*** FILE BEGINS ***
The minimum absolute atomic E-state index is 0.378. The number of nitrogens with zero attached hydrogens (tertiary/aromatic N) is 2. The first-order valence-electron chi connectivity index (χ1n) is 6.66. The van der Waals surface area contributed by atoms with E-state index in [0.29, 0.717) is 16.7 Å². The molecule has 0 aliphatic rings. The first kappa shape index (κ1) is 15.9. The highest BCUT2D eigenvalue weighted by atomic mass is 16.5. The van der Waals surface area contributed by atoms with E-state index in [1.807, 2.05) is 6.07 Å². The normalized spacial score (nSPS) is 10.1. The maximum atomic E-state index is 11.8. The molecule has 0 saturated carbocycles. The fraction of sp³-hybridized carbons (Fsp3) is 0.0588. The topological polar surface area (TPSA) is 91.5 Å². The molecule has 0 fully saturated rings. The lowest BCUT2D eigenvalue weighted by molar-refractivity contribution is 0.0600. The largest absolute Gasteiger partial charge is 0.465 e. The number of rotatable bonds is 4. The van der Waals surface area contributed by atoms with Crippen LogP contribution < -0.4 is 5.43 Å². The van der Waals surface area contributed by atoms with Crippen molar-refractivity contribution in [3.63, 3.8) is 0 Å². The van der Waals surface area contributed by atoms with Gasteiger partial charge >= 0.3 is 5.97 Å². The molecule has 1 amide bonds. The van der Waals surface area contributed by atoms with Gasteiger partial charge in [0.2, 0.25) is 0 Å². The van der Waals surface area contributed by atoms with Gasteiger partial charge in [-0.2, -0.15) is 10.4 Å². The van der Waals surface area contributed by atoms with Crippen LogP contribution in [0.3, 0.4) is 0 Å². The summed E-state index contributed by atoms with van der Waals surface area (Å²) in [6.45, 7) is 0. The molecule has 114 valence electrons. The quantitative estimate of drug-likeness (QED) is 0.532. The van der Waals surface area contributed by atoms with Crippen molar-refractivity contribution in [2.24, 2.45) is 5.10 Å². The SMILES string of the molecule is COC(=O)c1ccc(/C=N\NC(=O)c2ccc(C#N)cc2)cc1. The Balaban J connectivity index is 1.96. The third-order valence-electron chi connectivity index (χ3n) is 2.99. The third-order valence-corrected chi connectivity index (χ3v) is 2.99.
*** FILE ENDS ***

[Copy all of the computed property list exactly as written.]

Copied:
The minimum absolute atomic E-state index is 0.378. The number of nitrogens with zero attached hydrogens (tertiary/aromatic N) is 2. The first-order valence-electron chi connectivity index (χ1n) is 6.66. The van der Waals surface area contributed by atoms with E-state index in [0.29, 0.717) is 16.7 Å². The molecule has 0 aliphatic rings. The first kappa shape index (κ1) is 15.9. The highest BCUT2D eigenvalue weighted by atomic mass is 16.5. The van der Waals surface area contributed by atoms with E-state index in [1.807, 2.05) is 6.07 Å². The normalized spacial score (nSPS) is 10.1. The maximum atomic E-state index is 11.8. The molecule has 0 saturated carbocycles. The fraction of sp³-hybridized carbons (Fsp3) is 0.0588. The topological polar surface area (TPSA) is 91.5 Å². The molecule has 0 fully saturated rings. The lowest BCUT2D eigenvalue weighted by molar-refractivity contribution is 0.0600. The largest absolute Gasteiger partial charge is 0.465 e. The number of rotatable bonds is 4. The van der Waals surface area contributed by atoms with Crippen LogP contribution < -0.4 is 5.43 Å². The van der Waals surface area contributed by atoms with Crippen molar-refractivity contribution in [3.63, 3.8) is 0 Å². The van der Waals surface area contributed by atoms with Gasteiger partial charge >= 0.3 is 5.97 Å². The molecule has 1 amide bonds. The van der Waals surface area contributed by atoms with Gasteiger partial charge in [0.2, 0.25) is 0 Å². The van der Waals surface area contributed by atoms with Gasteiger partial charge in [-0.2, -0.15) is 10.4 Å². The van der Waals surface area contributed by atoms with Crippen LogP contribution in [0.3, 0.4) is 0 Å². The summed E-state index contributed by atoms with van der Waals surface area (Å²) in [6.45, 7) is 0. The molecule has 114 valence electrons. The quantitative estimate of drug-likeness (QED) is 0.532. The van der Waals surface area contributed by atoms with Crippen molar-refractivity contribution in [2.24, 2.45) is 5.10 Å². The SMILES string of the molecule is COC(=O)c1ccc(/C=N\NC(=O)c2ccc(C#N)cc2)cc1. The Balaban J connectivity index is 1.96. The third-order valence-electron chi connectivity index (χ3n) is 2.99. The third-order valence-corrected chi connectivity index (χ3v) is 2.99.